Reinforcement selection acting on the European house mouse hybrid zone

Authors

  • BARBORA VOŠLAJEROVÁ BÍMOVÁ,

    1. Department of Population Biology, Institute of Vertebrate Biology, Academy of Sciences of the Czech Republic, Brno, Czech Republic
    2. Laboratory of Mammalian Evolutionary Genetics, Institute of Animal Physiology and Genetics, Academy of Sciences of the Czech Republic, Veveří 97, CZ-60200 Brno, Czech Republic
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  • MILOŠ MACHOLÁN,

    1. Laboratory of Mammalian Evolutionary Genetics, Institute of Animal Physiology and Genetics, Academy of Sciences of the Czech Republic, Veveří 97, CZ-60200 Brno, Czech Republic
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  • STUART J. E. BAIRD,

    1. CIBIO, Centro de Investigação em Biodiversidade e Recursos Genéticos, Campus Agrário de Vairão, Vairão, Portugal
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  • PAVEL MUNCLINGER,

    1. Biodiversity Research Group, Department of Zoology, Faculty of Science, Charles University in Prague, Prague, Czech Republic
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  • PETRA DUFKOVÁ,

    1. Department of Population Biology, Institute of Vertebrate Biology, Academy of Sciences of the Czech Republic, Brno, Czech Republic
    2. Department of Genetics, Faculty of Science, University of South Bohemia, České Budějovice, Czech Republic
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  • CHRISTINA M. LAUKAITIS,

    1. College of Medicine, University of Arizona, Tucson, AZ, USA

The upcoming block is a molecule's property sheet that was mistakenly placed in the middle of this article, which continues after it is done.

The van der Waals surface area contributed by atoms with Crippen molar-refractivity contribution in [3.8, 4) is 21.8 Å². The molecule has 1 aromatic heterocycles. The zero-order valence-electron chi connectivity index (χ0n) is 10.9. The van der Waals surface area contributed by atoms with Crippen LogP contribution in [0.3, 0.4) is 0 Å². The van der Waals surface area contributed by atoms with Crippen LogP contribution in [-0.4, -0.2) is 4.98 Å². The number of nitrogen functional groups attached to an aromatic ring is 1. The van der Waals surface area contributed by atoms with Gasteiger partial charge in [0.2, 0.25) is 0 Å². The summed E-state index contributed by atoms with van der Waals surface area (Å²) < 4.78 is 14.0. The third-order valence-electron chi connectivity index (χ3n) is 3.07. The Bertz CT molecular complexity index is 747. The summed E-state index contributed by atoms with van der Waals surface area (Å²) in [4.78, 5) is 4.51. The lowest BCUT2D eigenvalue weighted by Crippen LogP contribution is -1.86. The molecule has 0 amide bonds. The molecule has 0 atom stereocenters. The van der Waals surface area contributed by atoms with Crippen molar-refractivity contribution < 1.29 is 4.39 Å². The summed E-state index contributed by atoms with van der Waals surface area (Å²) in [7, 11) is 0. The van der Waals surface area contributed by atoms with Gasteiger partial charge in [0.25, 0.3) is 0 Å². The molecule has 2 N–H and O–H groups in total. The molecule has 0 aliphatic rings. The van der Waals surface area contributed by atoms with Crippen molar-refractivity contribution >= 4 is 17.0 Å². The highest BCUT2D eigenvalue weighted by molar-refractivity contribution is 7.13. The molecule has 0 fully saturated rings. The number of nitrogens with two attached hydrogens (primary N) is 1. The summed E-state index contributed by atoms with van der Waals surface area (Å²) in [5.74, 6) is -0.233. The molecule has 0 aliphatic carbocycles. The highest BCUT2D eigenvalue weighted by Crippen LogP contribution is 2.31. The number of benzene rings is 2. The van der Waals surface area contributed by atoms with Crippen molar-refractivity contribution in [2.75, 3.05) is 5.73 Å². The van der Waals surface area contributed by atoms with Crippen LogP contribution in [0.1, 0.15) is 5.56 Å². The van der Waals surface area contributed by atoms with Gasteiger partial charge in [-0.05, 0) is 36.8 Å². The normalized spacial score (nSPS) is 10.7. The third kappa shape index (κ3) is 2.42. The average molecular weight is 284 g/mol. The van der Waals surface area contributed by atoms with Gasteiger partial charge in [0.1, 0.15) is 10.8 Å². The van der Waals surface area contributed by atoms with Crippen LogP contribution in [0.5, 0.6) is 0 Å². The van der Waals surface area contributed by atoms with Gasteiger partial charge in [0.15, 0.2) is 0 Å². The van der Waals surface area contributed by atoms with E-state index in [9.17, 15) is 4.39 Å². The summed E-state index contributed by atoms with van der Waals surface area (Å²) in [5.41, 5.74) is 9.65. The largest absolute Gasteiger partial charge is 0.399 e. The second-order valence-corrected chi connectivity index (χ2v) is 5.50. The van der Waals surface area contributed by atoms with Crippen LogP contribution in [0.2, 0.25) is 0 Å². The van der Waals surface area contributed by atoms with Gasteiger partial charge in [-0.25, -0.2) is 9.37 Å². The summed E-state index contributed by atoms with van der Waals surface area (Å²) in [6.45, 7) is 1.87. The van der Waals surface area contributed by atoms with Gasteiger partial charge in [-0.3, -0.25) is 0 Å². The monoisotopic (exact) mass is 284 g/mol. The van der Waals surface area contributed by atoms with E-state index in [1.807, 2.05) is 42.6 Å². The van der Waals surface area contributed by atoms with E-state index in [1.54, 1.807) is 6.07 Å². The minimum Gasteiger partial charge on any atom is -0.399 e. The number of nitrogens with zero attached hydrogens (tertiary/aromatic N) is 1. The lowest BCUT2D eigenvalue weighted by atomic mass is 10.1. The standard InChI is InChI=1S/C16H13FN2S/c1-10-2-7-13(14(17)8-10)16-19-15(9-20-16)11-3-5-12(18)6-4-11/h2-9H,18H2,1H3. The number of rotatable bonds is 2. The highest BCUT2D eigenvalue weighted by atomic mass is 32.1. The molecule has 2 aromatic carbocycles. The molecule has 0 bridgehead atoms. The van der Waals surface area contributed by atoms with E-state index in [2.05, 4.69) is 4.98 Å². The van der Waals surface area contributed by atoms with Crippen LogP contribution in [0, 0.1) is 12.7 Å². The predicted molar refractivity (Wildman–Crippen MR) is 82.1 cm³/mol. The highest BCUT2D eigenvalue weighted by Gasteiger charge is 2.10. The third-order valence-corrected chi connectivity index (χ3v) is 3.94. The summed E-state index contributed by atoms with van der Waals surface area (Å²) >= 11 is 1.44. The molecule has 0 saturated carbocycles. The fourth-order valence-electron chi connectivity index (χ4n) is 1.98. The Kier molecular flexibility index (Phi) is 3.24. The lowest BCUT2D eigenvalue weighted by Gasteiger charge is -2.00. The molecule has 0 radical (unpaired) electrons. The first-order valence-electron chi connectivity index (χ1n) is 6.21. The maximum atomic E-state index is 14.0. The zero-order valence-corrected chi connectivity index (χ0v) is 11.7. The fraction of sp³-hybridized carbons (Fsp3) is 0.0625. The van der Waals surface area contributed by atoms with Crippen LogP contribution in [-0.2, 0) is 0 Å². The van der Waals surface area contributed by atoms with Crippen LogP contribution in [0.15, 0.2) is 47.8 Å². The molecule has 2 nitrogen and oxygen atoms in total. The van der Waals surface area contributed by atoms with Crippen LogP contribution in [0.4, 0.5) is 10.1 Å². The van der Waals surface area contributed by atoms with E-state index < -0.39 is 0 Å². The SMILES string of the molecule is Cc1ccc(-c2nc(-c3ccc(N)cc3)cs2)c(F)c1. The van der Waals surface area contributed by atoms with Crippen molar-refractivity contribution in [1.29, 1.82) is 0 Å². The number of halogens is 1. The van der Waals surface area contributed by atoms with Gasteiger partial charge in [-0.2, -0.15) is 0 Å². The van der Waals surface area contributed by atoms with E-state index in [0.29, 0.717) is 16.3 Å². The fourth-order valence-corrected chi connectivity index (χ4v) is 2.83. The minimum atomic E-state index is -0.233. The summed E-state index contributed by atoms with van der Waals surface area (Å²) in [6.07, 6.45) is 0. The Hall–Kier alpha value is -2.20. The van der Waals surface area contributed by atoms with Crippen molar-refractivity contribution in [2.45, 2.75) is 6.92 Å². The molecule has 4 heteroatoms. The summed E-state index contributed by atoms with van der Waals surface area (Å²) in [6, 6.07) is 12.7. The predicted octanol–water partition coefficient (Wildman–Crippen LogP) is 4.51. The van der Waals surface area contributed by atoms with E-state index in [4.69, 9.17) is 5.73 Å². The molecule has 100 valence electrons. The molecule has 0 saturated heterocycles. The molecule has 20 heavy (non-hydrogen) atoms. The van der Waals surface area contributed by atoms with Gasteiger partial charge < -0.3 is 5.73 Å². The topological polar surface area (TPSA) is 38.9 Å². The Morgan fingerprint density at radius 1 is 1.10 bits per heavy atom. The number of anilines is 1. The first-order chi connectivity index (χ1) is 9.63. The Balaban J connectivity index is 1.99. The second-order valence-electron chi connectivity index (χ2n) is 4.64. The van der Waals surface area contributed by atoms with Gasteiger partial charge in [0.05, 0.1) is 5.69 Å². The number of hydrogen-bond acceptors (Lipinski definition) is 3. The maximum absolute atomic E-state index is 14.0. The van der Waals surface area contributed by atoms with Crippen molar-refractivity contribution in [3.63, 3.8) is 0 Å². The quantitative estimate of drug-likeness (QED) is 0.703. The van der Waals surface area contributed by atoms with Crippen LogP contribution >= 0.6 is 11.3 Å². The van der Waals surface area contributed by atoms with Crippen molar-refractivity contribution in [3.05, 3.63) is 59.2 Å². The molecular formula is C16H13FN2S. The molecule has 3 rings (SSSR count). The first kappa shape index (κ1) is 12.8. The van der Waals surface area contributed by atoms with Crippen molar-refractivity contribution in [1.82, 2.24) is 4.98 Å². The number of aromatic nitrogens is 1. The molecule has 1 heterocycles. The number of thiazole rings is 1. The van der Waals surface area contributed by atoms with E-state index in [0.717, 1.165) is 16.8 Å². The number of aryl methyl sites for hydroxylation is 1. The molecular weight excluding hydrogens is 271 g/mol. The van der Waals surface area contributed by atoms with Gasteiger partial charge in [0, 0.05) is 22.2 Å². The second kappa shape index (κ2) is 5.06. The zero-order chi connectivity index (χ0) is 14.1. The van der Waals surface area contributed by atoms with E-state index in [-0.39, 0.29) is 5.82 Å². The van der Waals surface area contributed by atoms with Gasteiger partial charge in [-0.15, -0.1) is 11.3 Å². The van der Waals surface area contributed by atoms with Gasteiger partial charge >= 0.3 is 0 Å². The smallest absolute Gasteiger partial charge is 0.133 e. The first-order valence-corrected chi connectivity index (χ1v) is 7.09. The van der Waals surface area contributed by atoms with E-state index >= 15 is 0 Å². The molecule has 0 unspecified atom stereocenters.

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  • ROBERT C. KARN,

    1. College of Medicine, University of Arizona, Tucson, AZ, USA
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  • KENNETH LUZYNSKI,

    1. Department of Ecology and Evolutionary Biology and Museum of Zoology, University of Michigan, Ann Arbor, MI, USA
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  • PRISCILLA K. TUCKER,

    1. Department of Ecology and Evolutionary Biology and Museum of Zoology, University of Michigan, Ann Arbor, MI, USA
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  • JAROSLAV PIÁLEK

    1. Department of Population Biology, Institute of Vertebrate Biology, Academy of Sciences of the Czech Republic, Brno, Czech Republic
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    • Present address: Department of Population Biology, IVB, ASCR, Studenec, Czech Republic.


Miloš Macholán, Fax: +420 541212988;
E-mail: macholan@iach.cz

Abstract

Behavioural isolation may lead to complete speciation when partial postzygotic isolation acts in the presence of divergent-specific mate-recognition systems. These conditions exist where Mus musculus musculus and M. m. domesticus come into contact and hybridize. We studied two mate-recognition signal systems, based on urinary and salivary proteins, across a Central European portion of the mouse hybrid zone. Introgression of the genomic regions responsible for these signals: the major urinary proteins (MUPs) and androgen binding proteins (ABPs), respectively, was compared to introgression at loci assumed to be nearly neutral and those under selection against hybridization. The preference of individuals taken from across the zone regarding these signals was measured in Y mazes, and we develop a model for the analysis of the transition of such traits under reinforcement selection. The strongest assortative preferences were found in males for urine and females for ABP. Clinal analyses confirm nearly neutral introgression of an Abp locus and two loci closely linked to the Abp gene cluster, whereas two markers flanking the Mup gene region reveal unexpected introgression. Geographic change in the preference traits matches our reinforcement selection model significantly better than standard cline models. Our study confirms that behavioural barriers are important components of reproductive isolation between the house mouse subspecies.

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